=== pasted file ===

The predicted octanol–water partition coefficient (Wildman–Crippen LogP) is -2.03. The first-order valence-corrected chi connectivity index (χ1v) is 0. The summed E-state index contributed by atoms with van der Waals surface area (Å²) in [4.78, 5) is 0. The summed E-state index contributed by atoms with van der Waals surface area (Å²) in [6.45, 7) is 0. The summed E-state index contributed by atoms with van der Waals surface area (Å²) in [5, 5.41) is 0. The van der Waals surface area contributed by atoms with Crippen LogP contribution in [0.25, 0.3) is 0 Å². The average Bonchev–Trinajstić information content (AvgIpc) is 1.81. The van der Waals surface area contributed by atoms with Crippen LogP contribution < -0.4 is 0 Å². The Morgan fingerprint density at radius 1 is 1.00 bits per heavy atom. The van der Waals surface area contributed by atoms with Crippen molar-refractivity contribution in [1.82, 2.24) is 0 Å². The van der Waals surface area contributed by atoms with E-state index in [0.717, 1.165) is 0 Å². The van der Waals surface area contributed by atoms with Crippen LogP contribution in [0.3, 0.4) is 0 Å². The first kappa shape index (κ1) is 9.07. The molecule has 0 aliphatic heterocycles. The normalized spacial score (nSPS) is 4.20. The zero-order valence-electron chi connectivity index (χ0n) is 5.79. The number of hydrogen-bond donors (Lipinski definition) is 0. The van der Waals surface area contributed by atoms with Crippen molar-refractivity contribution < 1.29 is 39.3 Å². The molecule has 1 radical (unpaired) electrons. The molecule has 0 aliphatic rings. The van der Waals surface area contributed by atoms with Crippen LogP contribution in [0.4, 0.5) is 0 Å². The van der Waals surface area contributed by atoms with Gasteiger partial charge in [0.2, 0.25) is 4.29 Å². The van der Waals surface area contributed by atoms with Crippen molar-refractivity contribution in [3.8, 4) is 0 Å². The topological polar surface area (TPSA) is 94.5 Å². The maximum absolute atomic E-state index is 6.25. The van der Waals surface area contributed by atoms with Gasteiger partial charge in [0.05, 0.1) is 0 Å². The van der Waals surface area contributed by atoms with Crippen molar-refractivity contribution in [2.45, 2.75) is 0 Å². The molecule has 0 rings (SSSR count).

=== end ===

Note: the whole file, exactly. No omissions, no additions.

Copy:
The predicted octanol–water partition coefficient (Wildman–Crippen LogP) is -2.03. The first-order valence-corrected chi connectivity index (χ1v) is 0. The summed E-state index contributed by atoms with van der Waals surface area (Å²) in [4.78, 5) is 0. The summed E-state index contributed by atoms with van der Waals surface area (Å²) in [6.45, 7) is 0. The summed E-state index contributed by atoms with van der Waals surface area (Å²) in [5, 5.41) is 0. The van der Waals surface area contributed by atoms with Crippen LogP contribution in [0.25, 0.3) is 0 Å². The average Bonchev–Trinajstić information content (AvgIpc) is 1.81. The van der Waals surface area contributed by atoms with Crippen LogP contribution < -0.4 is 0 Å². The Morgan fingerprint density at radius 1 is 1.00 bits per heavy atom. The van der Waals surface area contributed by atoms with Crippen molar-refractivity contribution in [1.82, 2.24) is 0 Å². The van der Waals surface area contributed by atoms with E-state index in [0.717, 1.165) is 0 Å². The van der Waals surface area contributed by atoms with Crippen LogP contribution in [0.3, 0.4) is 0 Å². The first kappa shape index (κ1) is 9.07. The molecule has 0 aliphatic heterocycles. The normalized spacial score (nSPS) is 4.20. The zero-order valence-electron chi connectivity index (χ0n) is 5.79. The number of hydrogen-bond donors (Lipinski definition) is 0. The van der Waals surface area contributed by atoms with Crippen molar-refractivity contribution < 1.29 is 39.3 Å². The molecule has 1 radical (unpaired) electrons. The molecule has 0 aliphatic rings. The van der Waals surface area contributed by atoms with Crippen LogP contribution in [0.4, 0.5) is 0 Å². The van der Waals surface area contributed by atoms with Gasteiger partial charge in [0.2, 0.25) is 4.29 Å². The van der Waals surface area contributed by atoms with Crippen molar-refractivity contribution in [3.8, 4) is 0 Å². The topological polar surface area (TPSA) is 94.5 Å². The maximum absolute atomic E-state index is 6.25. The van der Waals surface area contributed by atoms with Gasteiger partial charge in [0.05, 0.1) is 0 Å². The van der Waals surface area contributed by atoms with Crippen molar-refractivity contribution in [2.45, 2.75) is 0 Å². The molecule has 0 rings (SSSR count).